Monday, April 7, 2014
Just Finished Reading - While in the Hands of the Enemy
Ever since the Civil War ended in 1865 North and South have each had their fair share of apologists explaining why almost 56,000 soldiers died in the war's military prisons. Much of that past interpretation was given based on half truths and sustained by biased perspectives. In While in the Hands of the Enemy: Military Prisons of the Civil War, author Charles W. Sanders, Jr., goes a long way toward putting those old interpretations to rest with solid research from a wealth of sources. Sanders proves that there was plenty of blame to go around for all of those thousands of deaths.
I appreciated Sanders opening While in the Hands of the Enemy by providing a brief history of military prisons in America. His examination of prisoner camps in the Revolutionary War, War of 1812, and Mexican-American War gave a better understanding for the situation entering and during the Civil War. Those lessons learned from previous conflicts were seemingly ignored or quickly forgotten though.
In hindsight it seems quite obvious that the conflict between the sections would not only produce death and wounds, but prisoners as well. And while many on both sides thought it would be a short war, little proactive thinking concerning prisoners of war was made. Early battles such as First Manassas and Balls Bluff opened both belligerents' eyes wide to the realities of holding captives.
On the surface and in the present it may not be that difficult to see how deep the animosity ran between the Union and Confederacy (they were after all at war), but the hatred especially comes through in the politics and motivations behind the establishment and then operation of Civil War prisons in both the North and South.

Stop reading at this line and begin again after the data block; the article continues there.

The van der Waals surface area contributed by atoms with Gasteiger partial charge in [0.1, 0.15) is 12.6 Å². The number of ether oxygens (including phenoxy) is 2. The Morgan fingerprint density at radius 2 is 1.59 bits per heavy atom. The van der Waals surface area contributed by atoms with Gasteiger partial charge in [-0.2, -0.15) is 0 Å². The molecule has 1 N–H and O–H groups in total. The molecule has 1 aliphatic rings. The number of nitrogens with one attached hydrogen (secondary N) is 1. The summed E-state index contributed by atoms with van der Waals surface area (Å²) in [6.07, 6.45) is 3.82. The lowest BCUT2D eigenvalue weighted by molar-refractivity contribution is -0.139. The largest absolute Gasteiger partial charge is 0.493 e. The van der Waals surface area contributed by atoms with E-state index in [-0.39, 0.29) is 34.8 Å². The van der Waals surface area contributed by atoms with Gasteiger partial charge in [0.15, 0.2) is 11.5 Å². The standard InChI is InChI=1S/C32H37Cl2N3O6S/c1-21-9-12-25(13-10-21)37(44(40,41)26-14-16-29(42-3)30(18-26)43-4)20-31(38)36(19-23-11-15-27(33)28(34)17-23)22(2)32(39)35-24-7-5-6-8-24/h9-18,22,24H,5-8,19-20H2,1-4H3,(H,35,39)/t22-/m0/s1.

Sanders concedes that "difficulties such as organizational incompetence, inexperience, and chronic shortages of essential resources certainly contributed to the horrors," but he strongly argues that "Union and Confederate leaders . . .knew full well the horrific toll of misery and death their decisions and actions would exact in the camps." Using official reports as well as private correspondence Sanders implicates many big wigs on both sides.
Notorious prison camps such as Andersonville, Elmira, Libby, Camp Douglass, Rock Island, Cahaba, and Danville come in for the greatest amount of coverage. And Sanders implicates men such as Union commissary general of prisoners Lt. Col. William Hoffman and Secretary of War Edwin M. Stanton, and Confederate Secretary of War James Seddon and Commissary General of Subsistence Lucius B. Northrop for decisions that produced willful neglect and were designed to be harmful to those incarcerated.
One of the decisions that Sanders explores is the long held understanding that general prisoner exchanges were stopped by the Union due to the Confederacy's unwillingness to exchange African American soldiers. While the Union brass provided this explanation to the press, Sanders claims that the refusal to continue exchanges had more to do with keeping those captured Southerners off the field of battle and thus increasing the Union's manpower advantage. Simply, the Union could find more men to be soldiers while the Confederacy had a limited amount. In addition, those Union soldiers that "bounty jumped" were less likely to do so knowing that prisoner exchanges were halted.
Sanders ends the book with a very insightful paragraph that succinctly summarized the work. "It is impossible to know the number of deaths that could have been prevented. What is clear, however, is that tens of thousands of captives would not have suffered and died as they did if the men who directed the prison systems of the North and South had cared for them as their own regulations and basic humanity required. Yet this was something that they very deliberately chose not to do. The failure to treat prisoners humanely, young Sabina Dismukes had warned back in 1864, would 'most surely draw down some awful judgement'; and at long last, that verdict must be rendered. For both the Union and the Confederacy, the treatment of prisoners during the American Civil War can only be judged 'a most horrible national sin.'
While in the Hands of the Enemy: Military Prisons of the Civil War is a revisionist work of art. Sanders' arguments are difficult to dismiss with the analysis and evidence he provides. I highly recommend this book about a too often overlooked and marginalized subject. On a scale of 1 to 5, I give it a 4.75.